After finding my serenity with the endless barrage of fundraisers Stella’s school participates in – namely by tossing said info packets into the trash – they found a new schtick. Yesterday the American Heart Association sent home a sponsor form for a “Jump/Hoop-a-thon.”
This one is pretty insidious, and by insidious I mean clever, in that A) it’s the blasted AHA and any non-participation promptly signals you’re a heartless douchebag (Get it? Heartless?), B) they’ve enlisted the help of the kids by pitching it as a fun jump-rope party, which means you can’t ignore it with the kids being none the wiser, and C) they’ve attached a coveted “mascot,” Super Pup. This is basically a plastic dog keychain attached to the cheapest lanyard money can’t buy, meant to be worn as a necklace. Super Pup is “collectible” and has an entourage you can earn by raising more money.
Pictured above is the monkey wizard/clown collection for the $16 a bag popcorn sale. There were actually more “friends,” but they fell off in about 6 minutes and 44 seconds. I’m bitter. Sorry.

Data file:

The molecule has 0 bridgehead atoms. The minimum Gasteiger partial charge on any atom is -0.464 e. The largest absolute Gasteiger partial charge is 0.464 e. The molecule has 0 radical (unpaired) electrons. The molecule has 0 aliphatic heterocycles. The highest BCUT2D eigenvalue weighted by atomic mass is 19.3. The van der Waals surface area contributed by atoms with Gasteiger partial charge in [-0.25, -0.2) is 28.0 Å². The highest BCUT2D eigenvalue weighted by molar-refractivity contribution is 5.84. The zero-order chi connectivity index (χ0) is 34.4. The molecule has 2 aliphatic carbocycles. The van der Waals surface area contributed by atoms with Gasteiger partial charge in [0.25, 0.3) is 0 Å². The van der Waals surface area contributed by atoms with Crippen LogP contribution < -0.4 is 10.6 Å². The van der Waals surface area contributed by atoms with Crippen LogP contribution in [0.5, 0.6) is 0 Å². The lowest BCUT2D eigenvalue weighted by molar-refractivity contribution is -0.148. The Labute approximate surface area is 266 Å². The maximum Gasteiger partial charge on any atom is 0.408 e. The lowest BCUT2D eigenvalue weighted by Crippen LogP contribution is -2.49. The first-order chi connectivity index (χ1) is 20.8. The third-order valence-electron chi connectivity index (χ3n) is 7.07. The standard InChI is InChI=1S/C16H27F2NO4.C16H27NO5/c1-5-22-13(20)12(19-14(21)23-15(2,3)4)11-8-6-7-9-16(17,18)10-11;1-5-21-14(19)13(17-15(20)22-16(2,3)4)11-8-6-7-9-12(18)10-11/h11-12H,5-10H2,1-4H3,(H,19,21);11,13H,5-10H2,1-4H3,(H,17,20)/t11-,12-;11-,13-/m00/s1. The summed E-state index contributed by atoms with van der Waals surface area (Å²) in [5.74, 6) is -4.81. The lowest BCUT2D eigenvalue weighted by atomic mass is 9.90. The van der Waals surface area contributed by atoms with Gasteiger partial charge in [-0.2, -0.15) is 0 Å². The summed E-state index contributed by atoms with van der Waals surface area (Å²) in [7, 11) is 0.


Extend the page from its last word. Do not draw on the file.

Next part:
Stella is obsessed with Super Pup. And I have no problem sending $5 in an envelope so she can jump rope at school and win a cheap plastic toy. But these brochures are out of line. In the “suggestion” section in which parents are schooled in extortion, they tell you that by creating a website or Facebook page you can “share with even more friends and family.” Seriously? Because yeah, I obviously have my own web designer on staff with my maid, gardener, chef, and butler.
I have no problem with these charities. Many/most do good work. I’m a sucker for the “would you like to donate $1 to St. Jude” box at the grocery store checkout. This one, however, has crossed some kind of line in my parental sand.